Speaking to a joint meeting of Congress, President Bush forcefully presented a case for a war against terrorism. His gaze was compelling. His voice was strong. His speech was clear with moments that represented the best of the American tradition.

Bush ascended to the top of the moral mountain when he said the United States respected Islamic faith and acknowledged the good and peaceful teachings of Islam. He wisely distinguished between those of authentic Islamic faith and those who had hijacked Islam. He stated succinctly, “The enemy of America is not our many Muslim friends.”
When he expressed appreciation for the prayers of sympathy at a Cairo mosque, he gave the nation tangible evidence of the goodness of Islamic followers. He also encouraged all Americans to show their goodness by refusing to discriminate against those of a different religious faith, a clear reference to Muslims.
Bush’s speech contained a vaulted moral vision of a global civilization that supported “progress and pluralism, tolerance and freedom,” an especially noble objective within America where some religious groups despise pluralism and constantly criticize tolerance.
From the vantage point of just war theory, the clarity of Bush’s speech was mixed. He did make the case for just war theory at a number of points. He said the cause for war was justice, not retaliation. He said the intent of war was to protect global freedom and the American way of life, not preserving Western access to oil as in the Gulf War. He issued clear conditions for peace and a warning for war.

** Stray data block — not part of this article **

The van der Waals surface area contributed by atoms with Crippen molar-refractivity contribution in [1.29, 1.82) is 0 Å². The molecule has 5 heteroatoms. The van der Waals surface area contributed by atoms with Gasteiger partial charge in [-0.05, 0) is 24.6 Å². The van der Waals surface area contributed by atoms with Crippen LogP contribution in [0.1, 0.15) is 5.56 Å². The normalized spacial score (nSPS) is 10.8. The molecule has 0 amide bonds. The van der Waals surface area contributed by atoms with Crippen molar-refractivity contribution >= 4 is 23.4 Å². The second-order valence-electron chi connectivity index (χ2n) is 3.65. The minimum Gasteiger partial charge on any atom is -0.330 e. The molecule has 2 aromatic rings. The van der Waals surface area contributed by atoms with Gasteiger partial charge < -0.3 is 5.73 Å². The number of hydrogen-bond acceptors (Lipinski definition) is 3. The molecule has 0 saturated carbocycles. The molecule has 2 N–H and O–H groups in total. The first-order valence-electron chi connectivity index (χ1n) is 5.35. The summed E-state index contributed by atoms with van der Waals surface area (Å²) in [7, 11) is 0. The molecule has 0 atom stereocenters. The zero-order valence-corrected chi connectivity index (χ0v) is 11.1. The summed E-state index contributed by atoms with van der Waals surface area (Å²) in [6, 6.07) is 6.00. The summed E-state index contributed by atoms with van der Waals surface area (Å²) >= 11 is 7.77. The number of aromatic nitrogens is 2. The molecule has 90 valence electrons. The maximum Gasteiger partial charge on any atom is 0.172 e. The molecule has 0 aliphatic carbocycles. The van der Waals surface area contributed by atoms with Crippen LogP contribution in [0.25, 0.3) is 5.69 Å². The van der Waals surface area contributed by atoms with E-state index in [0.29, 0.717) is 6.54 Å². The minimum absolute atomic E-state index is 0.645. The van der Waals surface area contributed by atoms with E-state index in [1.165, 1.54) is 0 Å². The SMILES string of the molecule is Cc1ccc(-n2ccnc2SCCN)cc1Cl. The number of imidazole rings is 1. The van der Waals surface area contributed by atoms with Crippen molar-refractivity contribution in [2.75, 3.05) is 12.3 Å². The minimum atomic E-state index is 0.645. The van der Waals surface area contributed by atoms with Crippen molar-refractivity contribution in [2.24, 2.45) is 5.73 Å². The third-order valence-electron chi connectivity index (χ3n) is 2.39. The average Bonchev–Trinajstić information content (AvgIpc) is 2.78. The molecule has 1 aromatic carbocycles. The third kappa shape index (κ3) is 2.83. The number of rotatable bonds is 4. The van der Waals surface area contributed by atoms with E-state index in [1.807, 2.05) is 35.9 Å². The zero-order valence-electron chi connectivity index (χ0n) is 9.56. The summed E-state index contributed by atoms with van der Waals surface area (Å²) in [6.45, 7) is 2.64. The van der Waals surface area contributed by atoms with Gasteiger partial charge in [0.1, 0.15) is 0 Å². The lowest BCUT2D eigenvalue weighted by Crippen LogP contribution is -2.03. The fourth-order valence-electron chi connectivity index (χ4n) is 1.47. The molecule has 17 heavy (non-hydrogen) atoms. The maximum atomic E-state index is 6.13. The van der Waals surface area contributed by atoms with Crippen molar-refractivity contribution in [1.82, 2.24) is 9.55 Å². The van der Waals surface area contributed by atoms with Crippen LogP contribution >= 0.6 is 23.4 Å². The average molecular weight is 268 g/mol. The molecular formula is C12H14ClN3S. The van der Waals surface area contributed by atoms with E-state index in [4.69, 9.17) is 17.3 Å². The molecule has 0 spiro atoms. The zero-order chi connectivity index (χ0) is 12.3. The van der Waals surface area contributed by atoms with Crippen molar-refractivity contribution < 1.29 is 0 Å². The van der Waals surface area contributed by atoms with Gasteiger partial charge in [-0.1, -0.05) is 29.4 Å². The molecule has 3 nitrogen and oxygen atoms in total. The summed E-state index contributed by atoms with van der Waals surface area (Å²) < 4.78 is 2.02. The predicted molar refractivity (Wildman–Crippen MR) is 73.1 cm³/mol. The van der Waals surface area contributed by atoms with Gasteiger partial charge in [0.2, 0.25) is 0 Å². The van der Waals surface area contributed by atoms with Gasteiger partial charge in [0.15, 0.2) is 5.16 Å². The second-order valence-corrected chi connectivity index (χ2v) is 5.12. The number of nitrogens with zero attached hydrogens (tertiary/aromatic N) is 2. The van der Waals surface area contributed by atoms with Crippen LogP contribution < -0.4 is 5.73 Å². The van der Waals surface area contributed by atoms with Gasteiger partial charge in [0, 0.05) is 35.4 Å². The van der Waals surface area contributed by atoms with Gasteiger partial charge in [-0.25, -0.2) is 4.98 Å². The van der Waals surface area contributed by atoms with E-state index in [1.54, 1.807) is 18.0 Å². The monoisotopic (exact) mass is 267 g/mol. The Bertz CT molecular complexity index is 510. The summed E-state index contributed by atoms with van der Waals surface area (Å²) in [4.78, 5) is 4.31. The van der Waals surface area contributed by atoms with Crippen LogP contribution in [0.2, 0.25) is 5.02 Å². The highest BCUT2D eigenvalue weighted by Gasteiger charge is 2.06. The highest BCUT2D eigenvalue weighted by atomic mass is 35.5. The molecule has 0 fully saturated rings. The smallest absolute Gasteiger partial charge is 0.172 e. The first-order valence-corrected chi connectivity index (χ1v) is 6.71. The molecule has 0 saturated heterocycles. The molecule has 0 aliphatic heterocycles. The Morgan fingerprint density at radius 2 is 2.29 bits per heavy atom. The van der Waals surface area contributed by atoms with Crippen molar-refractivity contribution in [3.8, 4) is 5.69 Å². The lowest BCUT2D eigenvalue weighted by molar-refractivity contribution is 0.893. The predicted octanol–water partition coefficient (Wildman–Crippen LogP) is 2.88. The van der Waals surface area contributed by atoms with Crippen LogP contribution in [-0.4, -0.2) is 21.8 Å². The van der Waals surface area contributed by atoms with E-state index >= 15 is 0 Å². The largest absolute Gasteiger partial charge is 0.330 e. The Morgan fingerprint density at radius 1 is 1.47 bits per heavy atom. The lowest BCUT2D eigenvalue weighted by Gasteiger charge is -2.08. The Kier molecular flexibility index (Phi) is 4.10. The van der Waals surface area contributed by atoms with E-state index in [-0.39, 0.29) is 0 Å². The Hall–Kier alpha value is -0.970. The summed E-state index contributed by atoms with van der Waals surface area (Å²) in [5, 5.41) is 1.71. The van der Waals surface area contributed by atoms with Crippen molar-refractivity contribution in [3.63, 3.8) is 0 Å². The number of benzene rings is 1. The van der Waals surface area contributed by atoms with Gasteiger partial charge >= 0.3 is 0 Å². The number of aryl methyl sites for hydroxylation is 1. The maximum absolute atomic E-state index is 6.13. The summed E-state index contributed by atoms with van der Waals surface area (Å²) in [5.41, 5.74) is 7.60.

Bush rightly criticized Islamic extremism for its failure to make a distinction between combatants and civilians. Yet he stumbled slightly when he failed to state explicitly that the U.S. military would go to extreme lengths to ensure civilian immunity.
Just war theory states that non-combatants (women, children and others) are never to be targeted. They are always to be protected from harm. How a military force achieves this moral principle in a war against terrorists who live among civilians is most troubling, if not impossible.
Another component of just war theory is the reasonable chance of success. Bush said the war on terror “will not end until every terrorist group of global reach has been found, stopped and defeated.” Such an ambitious goal fails to pass the test of just war theory.
The promise to rid the world of terrorism reflects the dangerous ideology of purity. It bumps against the line of holy war in which crusaders believe the world may be purified from evil. Sadly, such views are theologically faulty about the destructible nature of evil in a sinful world. The best a nation can achieve is imperfect justice, not divine justice.
A more limited objective would have a better chance of success.
To Bush’s credit, he backed away from using the word crusade. He also did not name the military effort “infinite justice,” the widely reported name on Wednesday. 
The biblical witness teaches us to pray for our leaders and show them respect. And we need to remember them in our laying down and getting up. The biblical witness also calls for us to practice discernment–discernment about our loyalty to the state, ways to walk humbly and steps toward justice.
Robert Parham is BCE’s executive director.

Share This